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Disclosure bill aimed at CIA to be narrowed

WASHINGTON — Congressional aides said Thursday that Democratic leaders are prepared to soften a proposal that more lawmakers be briefed on secret CIA operations, to make an intelligence bill more acceptable to the White House.

The Obama administration had threatened to veto the bill because of a requirement to expand the number of lawmakers receiving the briefings from the current eight — the top party leaders in the Senate and House and the Democratic and Republican leaders of the intelligence committees — to nearly the 40 people on the two intelligence committees.

Democrats revealed Wednesday that CIA director Leon Panetta had told them June 24 that the CIA had not fully briefed lawmakers on a secret program. House Intelligence Committee Chairman Silvestre Reyes, D-Texas, said that in one case, the CIA outright lied to his committee.

Panetta has ordered a senior officer to conduct an internal investigation and to find ways to keep Congress better informed, according to an official familiar with the matter who spoke on condition of anonymity because he was not authorized to discuss the matter. He characterized the secret program as sporadic and undertaken in the wake of the Sept. 11 terrorist attacks.

An office within the CIA alerted Panetta that Congress had not been adequately briefed on the program, the official said, and Panetta brought the matter to the House Intelligence Committee the next day.

In a related move, Rep. Darrell Issa, R-Calif., asked the FBI to investigate possible criminal wrongdoing by CIA employees for the notification failure.

Congress has long expressed frustration with the amount of information it is given about secret intelligence matters.

House Speaker Nancy Pelosi told reporters Thursday that Reyes is in discussions with the White House about potential changes in the bill. The measure, expected to be taken up Thursday, has been delayed until next week because the legislative calendar is full.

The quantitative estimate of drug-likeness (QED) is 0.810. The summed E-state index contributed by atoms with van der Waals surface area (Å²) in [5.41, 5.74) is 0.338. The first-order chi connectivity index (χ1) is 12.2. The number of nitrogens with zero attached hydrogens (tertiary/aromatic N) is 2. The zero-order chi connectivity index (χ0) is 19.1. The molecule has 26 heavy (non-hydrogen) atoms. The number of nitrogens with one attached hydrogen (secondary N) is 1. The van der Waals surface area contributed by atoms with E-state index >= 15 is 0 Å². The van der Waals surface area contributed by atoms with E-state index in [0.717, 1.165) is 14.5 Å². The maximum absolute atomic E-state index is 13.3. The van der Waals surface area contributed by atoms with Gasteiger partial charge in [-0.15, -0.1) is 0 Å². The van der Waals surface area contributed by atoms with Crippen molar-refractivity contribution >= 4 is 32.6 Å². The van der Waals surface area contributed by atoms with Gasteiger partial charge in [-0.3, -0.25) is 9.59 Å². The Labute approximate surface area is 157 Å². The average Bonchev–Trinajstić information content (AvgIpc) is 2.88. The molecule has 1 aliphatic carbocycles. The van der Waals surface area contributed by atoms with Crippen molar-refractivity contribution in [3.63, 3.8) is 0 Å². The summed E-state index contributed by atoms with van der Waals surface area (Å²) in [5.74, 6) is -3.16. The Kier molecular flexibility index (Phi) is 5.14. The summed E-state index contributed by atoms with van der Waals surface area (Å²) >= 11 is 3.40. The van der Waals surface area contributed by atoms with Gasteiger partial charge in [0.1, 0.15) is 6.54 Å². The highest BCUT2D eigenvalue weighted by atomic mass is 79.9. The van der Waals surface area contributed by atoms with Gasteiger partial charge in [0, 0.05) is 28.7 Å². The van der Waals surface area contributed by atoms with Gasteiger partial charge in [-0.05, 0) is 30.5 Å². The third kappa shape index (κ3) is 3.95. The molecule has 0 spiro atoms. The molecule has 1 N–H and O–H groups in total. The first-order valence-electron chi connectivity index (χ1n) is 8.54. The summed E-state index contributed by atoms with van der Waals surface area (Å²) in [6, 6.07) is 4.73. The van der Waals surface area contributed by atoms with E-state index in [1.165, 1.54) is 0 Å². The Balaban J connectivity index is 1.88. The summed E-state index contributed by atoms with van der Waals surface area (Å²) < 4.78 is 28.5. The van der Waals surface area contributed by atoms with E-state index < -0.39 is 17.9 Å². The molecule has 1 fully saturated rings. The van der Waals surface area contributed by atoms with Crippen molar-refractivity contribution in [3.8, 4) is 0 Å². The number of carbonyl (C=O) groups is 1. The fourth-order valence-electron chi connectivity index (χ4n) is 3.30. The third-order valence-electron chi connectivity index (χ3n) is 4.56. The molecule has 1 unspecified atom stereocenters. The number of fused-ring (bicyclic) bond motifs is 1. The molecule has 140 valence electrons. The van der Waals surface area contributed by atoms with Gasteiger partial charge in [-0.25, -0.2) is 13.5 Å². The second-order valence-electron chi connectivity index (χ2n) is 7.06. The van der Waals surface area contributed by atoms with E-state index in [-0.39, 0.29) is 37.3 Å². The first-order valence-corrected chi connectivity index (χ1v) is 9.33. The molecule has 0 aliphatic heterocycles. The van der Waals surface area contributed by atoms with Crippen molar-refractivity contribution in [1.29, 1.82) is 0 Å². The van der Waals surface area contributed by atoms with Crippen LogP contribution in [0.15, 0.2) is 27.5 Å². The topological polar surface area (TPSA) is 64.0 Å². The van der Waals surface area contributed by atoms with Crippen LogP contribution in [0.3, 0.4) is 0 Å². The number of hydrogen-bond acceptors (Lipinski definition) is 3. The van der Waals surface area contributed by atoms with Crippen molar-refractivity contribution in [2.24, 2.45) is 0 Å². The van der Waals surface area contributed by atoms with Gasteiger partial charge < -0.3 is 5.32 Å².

Pelosi, who in May accused the CIA of lying to her about its interrogation program, said she had been unaware of the June 24 revelations by Panetta until her office received calls from reporters.

House aides said the White House and the Democratic-controlled Congress agree that congressional notifications about intelligence activities need to be improved.

Senate: Detainee photos stay secret

The Senate has again voted to allow the Obama administration to refuse to release new photos showing U.S. personnel abusing detainees held overseas. The decision, advanced by Connecticut independent Joe Lieberman and South Carolina Republican Lindsey Graham, is aimed at trumping a lawsuit by the American Civil Liberties Union seeking detainee abuse photos. A federal appeals court last month withdrew its order to release the images after a White House appeal.

Disclosure bill aimed at CIA to be narrowed 07/09/09 [Last modified: Thursday, July 9, 2009 11:55pm]

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